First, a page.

Helvetica is about typography, graphic design, and global visual culture. It looks at a single typeface—one that, for better or worse, has dominated the graphic arts world since its creation in 1957—in a conversation about the way type affects our lives. lynda.com is proud to host this film in our library—along with an additional hour of online-exclusive bonus content.
The documentary explores urban spaces in major cities and the type that inhabits them, and offers a fluid discussion with renowned designers about their work, the creative process, and the choices and aesthetics behind their use of type. Helvetica encompasses the worlds of design, advertising, psychology, and communication, and invites us to take a second look at the thousands of words we see every day. Interviewees in Helvetica include some of the most illustrious and innovative names in the design world, including Erik Spiekermann, Matthew Carter, Massimo Vignelli, Wim Crouwel, Hermann Zapf, Neville Brody, Stefan Sagmeister, Michael Bierut, David Carson, Paula Scher, Jonathan Hoefler, Tobias Frere-Jones, Experimental Jetset, Michael C. Place, Norm, Alfred Hoffmann, Mike Parker, Bruno Steinert, Otmar Hoefer, Leslie Savan, Rick Poynor, Lars Müller, and many more.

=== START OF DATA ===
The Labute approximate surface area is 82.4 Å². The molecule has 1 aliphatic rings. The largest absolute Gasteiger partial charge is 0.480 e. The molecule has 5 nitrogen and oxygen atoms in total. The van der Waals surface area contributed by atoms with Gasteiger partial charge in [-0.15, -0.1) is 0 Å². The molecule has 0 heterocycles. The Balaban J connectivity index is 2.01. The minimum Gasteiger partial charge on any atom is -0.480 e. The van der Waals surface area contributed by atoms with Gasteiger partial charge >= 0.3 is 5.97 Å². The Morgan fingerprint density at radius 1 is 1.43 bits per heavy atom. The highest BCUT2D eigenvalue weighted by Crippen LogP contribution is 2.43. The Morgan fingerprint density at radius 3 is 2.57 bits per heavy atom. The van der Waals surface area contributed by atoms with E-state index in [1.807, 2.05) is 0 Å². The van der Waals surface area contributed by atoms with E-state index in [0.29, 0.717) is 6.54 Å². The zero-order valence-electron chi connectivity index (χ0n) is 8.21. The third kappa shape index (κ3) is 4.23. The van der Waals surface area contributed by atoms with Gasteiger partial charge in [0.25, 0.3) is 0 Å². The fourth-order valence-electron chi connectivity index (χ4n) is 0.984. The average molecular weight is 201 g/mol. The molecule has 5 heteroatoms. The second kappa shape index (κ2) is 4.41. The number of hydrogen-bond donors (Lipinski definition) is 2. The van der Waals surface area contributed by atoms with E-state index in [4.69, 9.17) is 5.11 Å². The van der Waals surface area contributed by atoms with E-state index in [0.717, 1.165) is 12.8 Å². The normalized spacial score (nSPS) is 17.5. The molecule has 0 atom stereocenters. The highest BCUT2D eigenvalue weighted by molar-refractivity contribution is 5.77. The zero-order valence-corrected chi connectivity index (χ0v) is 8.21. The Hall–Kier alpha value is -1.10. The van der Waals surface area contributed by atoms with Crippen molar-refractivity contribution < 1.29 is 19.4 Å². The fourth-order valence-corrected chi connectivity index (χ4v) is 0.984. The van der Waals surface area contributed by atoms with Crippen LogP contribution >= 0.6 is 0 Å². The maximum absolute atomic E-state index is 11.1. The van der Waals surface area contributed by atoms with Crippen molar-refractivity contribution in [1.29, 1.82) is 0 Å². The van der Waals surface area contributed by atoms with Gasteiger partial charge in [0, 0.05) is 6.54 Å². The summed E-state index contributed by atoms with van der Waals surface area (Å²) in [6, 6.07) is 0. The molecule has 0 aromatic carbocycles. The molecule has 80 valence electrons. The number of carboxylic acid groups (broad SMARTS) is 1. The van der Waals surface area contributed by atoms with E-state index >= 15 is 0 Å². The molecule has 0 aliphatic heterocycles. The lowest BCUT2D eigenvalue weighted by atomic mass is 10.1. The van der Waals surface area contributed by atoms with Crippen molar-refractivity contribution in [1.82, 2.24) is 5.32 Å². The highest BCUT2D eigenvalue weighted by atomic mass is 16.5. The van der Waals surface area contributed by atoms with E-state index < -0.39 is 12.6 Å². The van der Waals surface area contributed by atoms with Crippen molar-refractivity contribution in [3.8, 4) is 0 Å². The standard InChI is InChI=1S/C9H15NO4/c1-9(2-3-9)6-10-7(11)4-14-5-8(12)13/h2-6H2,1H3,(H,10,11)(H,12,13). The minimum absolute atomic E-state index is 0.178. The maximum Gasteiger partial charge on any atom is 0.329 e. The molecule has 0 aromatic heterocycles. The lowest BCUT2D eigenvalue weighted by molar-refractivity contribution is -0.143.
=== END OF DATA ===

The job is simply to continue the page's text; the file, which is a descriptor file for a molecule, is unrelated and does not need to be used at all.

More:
Make sure to watch the bonus features included in the Extras chapter for more insights from these designers.
Opening (with Manfred Schulz)
(calm music) - [Rick] Type is saying things to us all the time, typefaces express a mood, an atmosphere, they give words a certain coloring.
- [Michael] Everywhere you look you see typefaces but there's probably one you see more than any other one and that's Helvetica, you know, there it is and it sorta just seems to come from nowhere. It seems like air, it seems like gravity. - [Jonathan] And it's hard to evaluate it, it's like being asked what you think about off white paint, it's just there and it's hard to get your head around, its that big. - [Erik] Most people who use Helvetica, use it because it's ubiquitous. It's like going to McDonald's instead of thinking about food. Because it's there, it's on every street corner, so let's eat crap because it's on the corner.
- [Michael C.] For me Helvetica's just this beautiful, timeless thing. And certain things shouldn't be messed with, you know? - [Rick] Graphic Design is the communication framework through which these messages about what the world is now, and what we should aspire to. It's the way they reach us. The designer has an enormous responsibility. Those are the people, you know, putting their wires into our heads.
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